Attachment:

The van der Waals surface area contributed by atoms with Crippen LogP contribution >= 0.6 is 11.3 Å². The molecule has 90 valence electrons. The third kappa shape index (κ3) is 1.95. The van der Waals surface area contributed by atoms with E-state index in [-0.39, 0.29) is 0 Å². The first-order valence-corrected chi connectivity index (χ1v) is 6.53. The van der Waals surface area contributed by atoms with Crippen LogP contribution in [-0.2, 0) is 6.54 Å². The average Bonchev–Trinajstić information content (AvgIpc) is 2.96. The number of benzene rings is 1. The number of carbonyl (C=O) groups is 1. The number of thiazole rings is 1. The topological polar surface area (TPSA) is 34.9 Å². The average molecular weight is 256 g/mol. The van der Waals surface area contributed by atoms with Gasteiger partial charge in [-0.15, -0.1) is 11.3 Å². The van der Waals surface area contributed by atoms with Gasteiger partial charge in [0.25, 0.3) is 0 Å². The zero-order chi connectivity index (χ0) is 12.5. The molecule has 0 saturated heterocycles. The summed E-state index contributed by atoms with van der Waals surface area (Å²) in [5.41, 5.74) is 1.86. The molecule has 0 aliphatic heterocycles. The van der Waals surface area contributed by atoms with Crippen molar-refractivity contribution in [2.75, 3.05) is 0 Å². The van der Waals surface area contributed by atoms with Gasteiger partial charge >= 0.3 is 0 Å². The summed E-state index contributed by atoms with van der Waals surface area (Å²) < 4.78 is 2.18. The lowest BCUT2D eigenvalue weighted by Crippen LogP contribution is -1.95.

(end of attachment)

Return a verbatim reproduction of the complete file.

The van der Waals surface area contributed by atoms with Crippen LogP contribution >= 0.6 is 11.3 Å². The molecule has 90 valence electrons. The third kappa shape index (κ3) is 1.95. The van der Waals surface area contributed by atoms with E-state index in [-0.39, 0.29) is 0 Å². The first-order valence-corrected chi connectivity index (χ1v) is 6.53. The van der Waals surface area contributed by atoms with Crippen LogP contribution in [-0.2, 0) is 6.54 Å². The average Bonchev–Trinajstić information content (AvgIpc) is 2.96. The number of benzene rings is 1. The number of carbonyl (C=O) groups is 1. The number of thiazole rings is 1. The topological polar surface area (TPSA) is 34.9 Å². The average molecular weight is 256 g/mol. The van der Waals surface area contributed by atoms with Gasteiger partial charge in [-0.15, -0.1) is 11.3 Å². The van der Waals surface area contributed by atoms with Gasteiger partial charge in [0.25, 0.3) is 0 Å². The zero-order chi connectivity index (χ0) is 12.5. The molecule has 0 saturated heterocycles. The summed E-state index contributed by atoms with van der Waals surface area (Å²) in [5.41, 5.74) is 1.86. The molecule has 0 aliphatic heterocycles. The van der Waals surface area contributed by atoms with Crippen molar-refractivity contribution in [2.75, 3.05) is 0 Å². The van der Waals surface area contributed by atoms with Gasteiger partial charge >= 0.3 is 0 Å². The summed E-state index contributed by atoms with van der Waals surface area (Å²) < 4.78 is 2.18. The lowest BCUT2D eigenvalue weighted by Crippen LogP contribution is -1.95.